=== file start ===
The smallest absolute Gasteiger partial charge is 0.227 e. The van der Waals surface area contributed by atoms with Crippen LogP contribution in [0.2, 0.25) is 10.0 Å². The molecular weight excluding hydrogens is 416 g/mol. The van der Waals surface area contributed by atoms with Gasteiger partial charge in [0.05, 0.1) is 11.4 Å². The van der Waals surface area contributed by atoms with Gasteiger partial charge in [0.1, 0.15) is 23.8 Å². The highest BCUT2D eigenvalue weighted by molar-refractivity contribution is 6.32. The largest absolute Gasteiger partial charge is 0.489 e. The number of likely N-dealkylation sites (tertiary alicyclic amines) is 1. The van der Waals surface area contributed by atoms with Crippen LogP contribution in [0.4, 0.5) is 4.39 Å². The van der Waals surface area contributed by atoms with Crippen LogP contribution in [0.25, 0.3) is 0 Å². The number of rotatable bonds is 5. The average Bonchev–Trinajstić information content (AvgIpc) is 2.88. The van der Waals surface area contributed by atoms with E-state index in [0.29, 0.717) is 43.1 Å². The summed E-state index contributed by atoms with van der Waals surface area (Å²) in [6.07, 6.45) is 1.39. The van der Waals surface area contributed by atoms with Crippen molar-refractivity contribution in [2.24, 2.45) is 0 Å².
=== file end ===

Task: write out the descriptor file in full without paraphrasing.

The smallest absolute Gasteiger partial charge is 0.227 e. The van der Waals surface area contributed by atoms with Crippen LogP contribution in [0.2, 0.25) is 10.0 Å². The molecular weight excluding hydrogens is 416 g/mol. The van der Waals surface area contributed by atoms with Gasteiger partial charge in [0.05, 0.1) is 11.4 Å². The van der Waals surface area contributed by atoms with Gasteiger partial charge in [0.1, 0.15) is 23.8 Å². The highest BCUT2D eigenvalue weighted by molar-refractivity contribution is 6.32. The largest absolute Gasteiger partial charge is 0.489 e. The number of likely N-dealkylation sites (tertiary alicyclic amines) is 1. The van der Waals surface area contributed by atoms with Crippen LogP contribution in [0.4, 0.5) is 4.39 Å². The van der Waals surface area contributed by atoms with Crippen LogP contribution in [0.25, 0.3) is 0 Å². The number of rotatable bonds is 5. The average Bonchev–Trinajstić information content (AvgIpc) is 2.88. The van der Waals surface area contributed by atoms with E-state index in [0.29, 0.717) is 43.1 Å². The summed E-state index contributed by atoms with van der Waals surface area (Å²) in [6.07, 6.45) is 1.39. The van der Waals surface area contributed by atoms with Crippen molar-refractivity contribution in [2.24, 2.45) is 0 Å².